Have you thought about starting a vlog, but never got to it? Now is your chance! In this blog, successful Cambridge vlogger Elena Handtrack shares her top tips for getting started
You have probably watched at least one vlog on one of your YouTube visits. Vlogs are videos that document the life of the video-maker. Back when I was in high school, I used to love watching these videos. When I got bored in the summer before Cambridge, I decided to start my own vlogging channel on YouTube. It grew out of curiosity of what it would be like and, honestly, boredom. My early videos were pretty bad but I was very proud of them (and still am) because it is hard to get used to filming yourself. Talking to a camera is something new for most of us and editing your first videos can be daunting.
But if there has ever been a perfect time to start learning how to do these things, quarantine is it! So if you have ever been even just a little bit curious about starting a YouTube channel, here are some things I wish someone had told 18-year-old me when she started her channel:
1. Have zero expectations
When I started making videos, pretty much no one cared about them. Getting 100 views seemed massive and I never thought I would get 1,000 views at some point. But it also did not really matter to me: I made videos for me, for having something to do, but not for views. I am now at a point where I have over 30,000 subscribers and I get a monthly paycheck from Google, but this is two years and over 100 videos later. I would still be doing this if the only people watching were my mum and my grandma – because I am making these videos for me. So when you begin, make sure you start doing this for you and not for views or financial benefits. If those things end up coming around, that is great, but they may not or they may not be permanent, so do it to have fun. Trust me, it will be more enjoyable that way!
…when you begin, make sure you start doing this for you and not for views or financial benefits.”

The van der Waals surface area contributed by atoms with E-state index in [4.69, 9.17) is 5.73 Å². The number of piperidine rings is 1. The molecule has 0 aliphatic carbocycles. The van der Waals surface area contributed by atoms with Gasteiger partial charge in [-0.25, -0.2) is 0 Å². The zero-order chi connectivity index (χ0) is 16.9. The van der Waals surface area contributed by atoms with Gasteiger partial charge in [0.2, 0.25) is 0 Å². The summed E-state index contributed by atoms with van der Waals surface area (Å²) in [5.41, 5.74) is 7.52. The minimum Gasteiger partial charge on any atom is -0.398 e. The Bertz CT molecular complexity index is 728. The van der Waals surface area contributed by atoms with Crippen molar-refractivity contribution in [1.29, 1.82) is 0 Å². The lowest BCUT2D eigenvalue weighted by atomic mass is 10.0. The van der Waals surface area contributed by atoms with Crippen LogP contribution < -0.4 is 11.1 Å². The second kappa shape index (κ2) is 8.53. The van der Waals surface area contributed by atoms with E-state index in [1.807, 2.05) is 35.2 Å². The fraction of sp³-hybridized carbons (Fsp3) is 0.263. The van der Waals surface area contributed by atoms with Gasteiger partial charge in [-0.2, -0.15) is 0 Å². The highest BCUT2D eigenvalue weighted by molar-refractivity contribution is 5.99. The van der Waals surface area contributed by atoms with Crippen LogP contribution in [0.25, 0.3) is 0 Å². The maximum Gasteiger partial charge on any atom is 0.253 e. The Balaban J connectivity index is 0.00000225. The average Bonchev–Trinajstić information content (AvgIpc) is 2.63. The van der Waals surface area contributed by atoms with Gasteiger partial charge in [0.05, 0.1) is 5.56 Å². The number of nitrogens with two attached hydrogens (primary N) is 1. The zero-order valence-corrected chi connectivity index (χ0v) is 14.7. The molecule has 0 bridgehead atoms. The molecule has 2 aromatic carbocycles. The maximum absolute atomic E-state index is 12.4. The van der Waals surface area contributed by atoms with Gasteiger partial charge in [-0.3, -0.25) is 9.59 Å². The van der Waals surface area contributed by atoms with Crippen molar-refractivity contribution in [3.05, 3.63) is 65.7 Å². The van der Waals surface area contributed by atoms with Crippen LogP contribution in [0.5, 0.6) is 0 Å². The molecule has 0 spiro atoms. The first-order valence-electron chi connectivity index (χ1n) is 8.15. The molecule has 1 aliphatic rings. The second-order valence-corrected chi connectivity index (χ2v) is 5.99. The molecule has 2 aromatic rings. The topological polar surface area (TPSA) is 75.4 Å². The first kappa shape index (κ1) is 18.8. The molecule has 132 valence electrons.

My first video (2017):
2. Think before talking to your camera
This may sound obvious, but it was not so obvious to me when I started out! I used to think that I could just pick up a camera and start talking about something (I would absolutely not recommend this strategy). If you are vlogging, just take thirty seconds and think about what you want to discuss with the camera now. If you are doing a sit-down video talking about a specific topic, take a few minutes before turning on the camera and write down some key points. This will give your videos more structure and ensure you do not talk repetitively (you will thank yourself for this while editing, since it means less of the clip will have to be cut).
3. Learn how to edit a video
Editing is probably the scariest part of starting out with vlogging. I would recommend getting a free software (e.g. iMovie for Apple devices) and experimenting with it. Whenever you hit a wall, open up YouTube and type in the name of the software and a few keywords about your problem. The great thing about YouTube is that it basically contains the guidelines for starting to actively post on the platform. I never had anyone explain editing to me, but I taught myself with the help of tutorials. It was not always easy to learn how to do these things, but it will make you feel even prouder whenever you find out how to do something new!
It was not always easy to learn how to do these things, but it will make you feel even prouder whenever you find out how to do something new!”
4. Equipment really does not matter
I used to think that YouTubers need fancy equipment – a great camera, a tripod, a good computer for editing, and so on. But the truth is – all it takes is your phone. You can even edit your videos on your phone. Your audience will not care about your videos having fancy audio or cool transitions, they will instead care about you. They will want to get to know you and learn more about whatever you want to communicate through your videos, whether it is a message about the accessibility of education, a good joke, or fashion tips. What will make your videos great is not the quality of your audio or the number of pixels of your video, but you. Your attitude. How you make your audience feel.
What will make your videos great is not the quality of your audio or the number of pixels of your video, but you. Your attitude. How you make your audience feel.”
5. Love your videos, even if they are kind of terrible
Your first videos will probably not be masterpieces – getting used to talking to a camera takes time. Becoming comfortable with sharing parts of your life takes time. But you should nonetheless give yourself props for making them. Every video is a lot of work – your audience may only see a short clip of a few minutes, but creators usually put hours of work into those short clips. So respect yourself for putting in that work. As long as you are comfortable with the content of the video being on the internet forever, do not be hard on yourself if it is not perfect. Take it from someone who has been making videos for over two years now: no video is ever perfect!
…but even though they may never be perfect, they will improve.
Good luck for your first video!
Skills you can gain through vlogging, which transfer to many careers:
- Increasing your confidence speaking to an audience
- Developing your passion and knowledge around a subject
- Research and planning skills
- Entrepreneurial aptitude